This is no time for petty and destructive criticism, no time for ill-will or blaming others.We have to build the noble mansion of free India where all her children may dwell. The appointed day has come -- the day appointed by destiny-- and India stands forth again, after long slumber and struggle, awake, vital, free and independent.
A new star rises
The past clings on to us still in some measure and we have to do much before we redeem the pledges we have so often taken. Yet the turning-point is past, and history begins anew for us, the history which we shall live and act and others will write about.
It is a fateful moment for us in India, for all Asia and for the world. A new star rises, the star of freedom in the East, a new hope comes into being, a vision long cherished materializes. May the star never set and that hope never be betrayed! We rejoice in that freedom, even though clouds surround us, and many of our people are sorrowstricken and difficult problems encompass us. But freedom brings responsibilities and burdens and we have to face them in the spirit of a free and disciplined people.On this day our first thoughts go to the architect of this freedom, the Father of our Nation [Gandhi], who, embodying the old spirit of India, held aloft the torch of freedom and lighted up the darkness that surrounded us.
We have often been unworthy followers of his and have strayed from his message, but not only we but succeeding generations will remember this message and bear the imprint in their hearts of this great son of India, magnificent in his faith and strength and courage and humility. We shall never allow that torch of freedom to be blown out, however high the wind or stormy the tempest.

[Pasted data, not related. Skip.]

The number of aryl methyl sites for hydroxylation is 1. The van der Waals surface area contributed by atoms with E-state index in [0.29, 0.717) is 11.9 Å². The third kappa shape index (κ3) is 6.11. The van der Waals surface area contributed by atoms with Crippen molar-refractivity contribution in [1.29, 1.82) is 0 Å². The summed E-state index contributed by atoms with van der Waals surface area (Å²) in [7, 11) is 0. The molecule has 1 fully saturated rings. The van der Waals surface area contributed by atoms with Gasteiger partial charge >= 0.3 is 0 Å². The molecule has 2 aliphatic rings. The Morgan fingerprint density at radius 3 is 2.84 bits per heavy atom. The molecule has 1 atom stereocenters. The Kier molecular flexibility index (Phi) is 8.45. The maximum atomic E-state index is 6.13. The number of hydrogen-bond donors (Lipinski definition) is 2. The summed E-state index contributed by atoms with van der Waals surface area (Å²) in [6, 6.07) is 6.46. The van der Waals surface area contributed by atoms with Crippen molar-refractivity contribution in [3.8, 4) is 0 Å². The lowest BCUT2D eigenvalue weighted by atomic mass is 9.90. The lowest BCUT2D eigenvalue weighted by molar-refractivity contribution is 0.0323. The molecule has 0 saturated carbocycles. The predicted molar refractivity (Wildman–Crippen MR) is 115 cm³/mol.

Our next thoughts must be of the unknown volunteers and soldiers of freedom who, without praise or reward, have served India even unto death. We think also of our brothers and sisters who have been cut off from us by political boundaries and who unhappily cannot share at present in the freedom that has come. They are of us and will remain of us whatever may happen, and we shall be sharers in their good [or] ill fortune alike.
The future beckons to us. Whither do we go and what shall be our endeavor? To bring freedom and opportunity to the common man, to the peasants and workers of India; to fight and end poverty and ignorance and disease; to build up a prosperous, democratic and progressive nation, and to create social, economic and political institutions which will ensure justice and fullness of life to every man and woman.
Redeeming of pledge
We have hard work ahead. There is no resting for any one of us till we redeem our pledge in full, till we make all the people of India what destiny intended them to be. We are citizens of a great country on the verge of bold advance, and we have to live up to that high standard. All of us, to whatever religion we may belong, are equally the children of India with equal rights, privileges and obligations.
We cannot encourage communalism or narrowmindedness, for no nation can be great whose people are narrow in thought or in action.To the nations and peoples of the world we send greetings and pledge ourselves to cooperate with them in furthering peace, freedom and democracy.
And to India, our much-loved motherland, the ancient, the eternal and the ever-new, we pay our reverent homage and we bind ourselves afresh to her service. Jai Hind."
Source Desitalk Toronto